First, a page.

Osteoarthritis (OA), also known as degenerative joint disease, is a condition in which cartilage – the tissue that protects the end of each bone in a joint – wears away, causing the underlying bones to rub together. This can cause pain, swelling, and poor joint movement.
As the condition worsens, the bones may lose shape. Additionally, growths called bone spurs may arise, and bits of bone and cartilage can break off and float around the space in the joint. This can trigger an inflammatory response that exacerbates pain, as well as cartilage and bone damage.
OA is the most common form of arthritis in the United States, affecting around 27 million American adults. While the condition can arise in all age groups, it is most common among people aged 65 and older.
There is no cure for OA, only therapies that can help manage symptoms. These include pain and anti-inflammatory medications, such as nonsteroidal anti-inflammatory drugs (NSAIDs) and corticosteroids. In some cases, joint surgery may be required.
Osteoarthritis is often a factor in workers’ compensation orthopedic claims, especially claims based on a continuous trauma theory. While it is true that OA may be aggravated by work factors, at the same time the permanent disability benefit can be apportioned to causation.
An now a new medical study reveals new information about the causation of OA.
A report in Medical News Today says that researchers have uncovered evidence that cellular senescence – whereby cells stop dividing – is a cause of osteoarthritis, and they suggest targeting these cells could offer a promising way to prevent or treat the condition.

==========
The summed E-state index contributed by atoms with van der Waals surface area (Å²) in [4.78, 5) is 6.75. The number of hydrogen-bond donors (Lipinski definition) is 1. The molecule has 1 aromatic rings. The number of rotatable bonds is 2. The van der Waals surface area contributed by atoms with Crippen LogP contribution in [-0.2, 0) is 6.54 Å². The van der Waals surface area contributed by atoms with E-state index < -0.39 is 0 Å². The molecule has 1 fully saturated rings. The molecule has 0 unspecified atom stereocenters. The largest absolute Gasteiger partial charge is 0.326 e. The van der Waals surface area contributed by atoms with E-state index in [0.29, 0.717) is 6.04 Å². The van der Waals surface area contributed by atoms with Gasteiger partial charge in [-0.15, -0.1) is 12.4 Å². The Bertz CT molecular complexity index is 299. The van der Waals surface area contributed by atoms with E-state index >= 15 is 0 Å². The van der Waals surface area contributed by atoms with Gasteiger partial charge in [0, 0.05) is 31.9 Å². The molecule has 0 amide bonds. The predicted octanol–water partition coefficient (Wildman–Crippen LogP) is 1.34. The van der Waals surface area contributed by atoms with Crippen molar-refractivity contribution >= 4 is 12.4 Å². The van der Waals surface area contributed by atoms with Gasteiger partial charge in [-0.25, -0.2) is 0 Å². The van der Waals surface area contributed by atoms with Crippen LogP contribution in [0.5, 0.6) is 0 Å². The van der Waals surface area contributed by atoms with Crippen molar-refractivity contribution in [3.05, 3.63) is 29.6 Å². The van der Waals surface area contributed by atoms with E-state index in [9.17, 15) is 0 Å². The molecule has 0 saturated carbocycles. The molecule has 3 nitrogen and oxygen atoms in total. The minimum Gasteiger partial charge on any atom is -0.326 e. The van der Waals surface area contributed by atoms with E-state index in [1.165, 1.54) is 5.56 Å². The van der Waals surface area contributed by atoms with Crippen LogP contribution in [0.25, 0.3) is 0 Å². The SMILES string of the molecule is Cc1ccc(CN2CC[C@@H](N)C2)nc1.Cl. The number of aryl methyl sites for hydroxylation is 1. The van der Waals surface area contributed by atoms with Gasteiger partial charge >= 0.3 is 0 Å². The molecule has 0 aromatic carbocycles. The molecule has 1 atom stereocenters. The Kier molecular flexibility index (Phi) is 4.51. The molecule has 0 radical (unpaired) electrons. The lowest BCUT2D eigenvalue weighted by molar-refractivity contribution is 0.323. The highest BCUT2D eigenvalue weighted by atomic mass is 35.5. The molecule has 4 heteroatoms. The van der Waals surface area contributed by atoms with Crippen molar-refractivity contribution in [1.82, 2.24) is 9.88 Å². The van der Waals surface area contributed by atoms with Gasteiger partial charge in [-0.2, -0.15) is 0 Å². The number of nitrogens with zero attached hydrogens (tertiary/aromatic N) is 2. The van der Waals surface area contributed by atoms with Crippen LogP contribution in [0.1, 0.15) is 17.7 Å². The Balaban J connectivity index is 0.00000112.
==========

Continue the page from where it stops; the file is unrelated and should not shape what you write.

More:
Cellular senescence is the process by which cells stop dividing. Senescent cells accumulate with age and can cause severe damage to tissues and organs, contributing to a number of age-related diseases.
Study co-author Dr. James Kirkland, director of the Robert and Arlene Kogod Center on Aging at Mayo Clinic in Rochester, MN, and colleagues publish their findings in The Journals of Gerontology, Series A: Biological Sciences and Medical Sciences.
“Osteoarthritis has previously been associated with the accumulation of senescent cells in or near the joints, however, this is the first time there has been evidence of a causal link. We believe that targeting senescent cells could be a promising way to prevent or alleviate age-related osteoarthritis. While there is more work to be done, these findings are a critical step toward that goal.”
The concept that there is a relationship between degenerative joint disease and aging is not new. However, apportionment to the aging process is difficult in litigation when faced with arguments that the aging process alone as a causative factor is “speculative.” However, adding an understanding of the cellular mechanism behind degenerative joint disease to the apportionment argument in litigation weighs in on the side that any speculation is now less likely.